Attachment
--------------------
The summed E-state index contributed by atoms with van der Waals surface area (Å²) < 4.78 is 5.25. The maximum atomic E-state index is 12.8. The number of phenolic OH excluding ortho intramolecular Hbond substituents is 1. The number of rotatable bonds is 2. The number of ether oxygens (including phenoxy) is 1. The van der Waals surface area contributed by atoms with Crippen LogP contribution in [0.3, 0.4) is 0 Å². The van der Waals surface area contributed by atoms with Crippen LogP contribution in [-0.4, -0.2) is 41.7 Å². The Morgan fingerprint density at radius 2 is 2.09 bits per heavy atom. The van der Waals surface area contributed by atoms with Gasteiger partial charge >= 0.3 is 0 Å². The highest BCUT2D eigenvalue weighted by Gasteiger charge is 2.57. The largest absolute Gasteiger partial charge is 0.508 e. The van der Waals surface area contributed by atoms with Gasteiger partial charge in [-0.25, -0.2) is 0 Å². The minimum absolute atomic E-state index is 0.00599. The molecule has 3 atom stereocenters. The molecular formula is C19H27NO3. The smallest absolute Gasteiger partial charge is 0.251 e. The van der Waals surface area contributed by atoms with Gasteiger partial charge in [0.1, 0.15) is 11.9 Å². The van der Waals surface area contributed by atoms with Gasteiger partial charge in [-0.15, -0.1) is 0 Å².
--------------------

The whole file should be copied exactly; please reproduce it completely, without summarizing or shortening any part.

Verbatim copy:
The summed E-state index contributed by atoms with van der Waals surface area (Å²) < 4.78 is 5.25. The maximum atomic E-state index is 12.8. The number of phenolic OH excluding ortho intramolecular Hbond substituents is 1. The number of rotatable bonds is 2. The number of ether oxygens (including phenoxy) is 1. The van der Waals surface area contributed by atoms with Crippen LogP contribution in [0.3, 0.4) is 0 Å². The van der Waals surface area contributed by atoms with Crippen LogP contribution in [-0.4, -0.2) is 41.7 Å². The Morgan fingerprint density at radius 2 is 2.09 bits per heavy atom. The van der Waals surface area contributed by atoms with Gasteiger partial charge >= 0.3 is 0 Å². The highest BCUT2D eigenvalue weighted by Gasteiger charge is 2.57. The largest absolute Gasteiger partial charge is 0.508 e. The van der Waals surface area contributed by atoms with Gasteiger partial charge in [-0.25, -0.2) is 0 Å². The minimum absolute atomic E-state index is 0.00599. The molecule has 3 atom stereocenters. The molecular formula is C19H27NO3. The smallest absolute Gasteiger partial charge is 0.251 e. The van der Waals surface area contributed by atoms with Gasteiger partial charge in [0.1, 0.15) is 11.9 Å². The van der Waals surface area contributed by atoms with Gasteiger partial charge in [-0.15, -0.1) is 0 Å².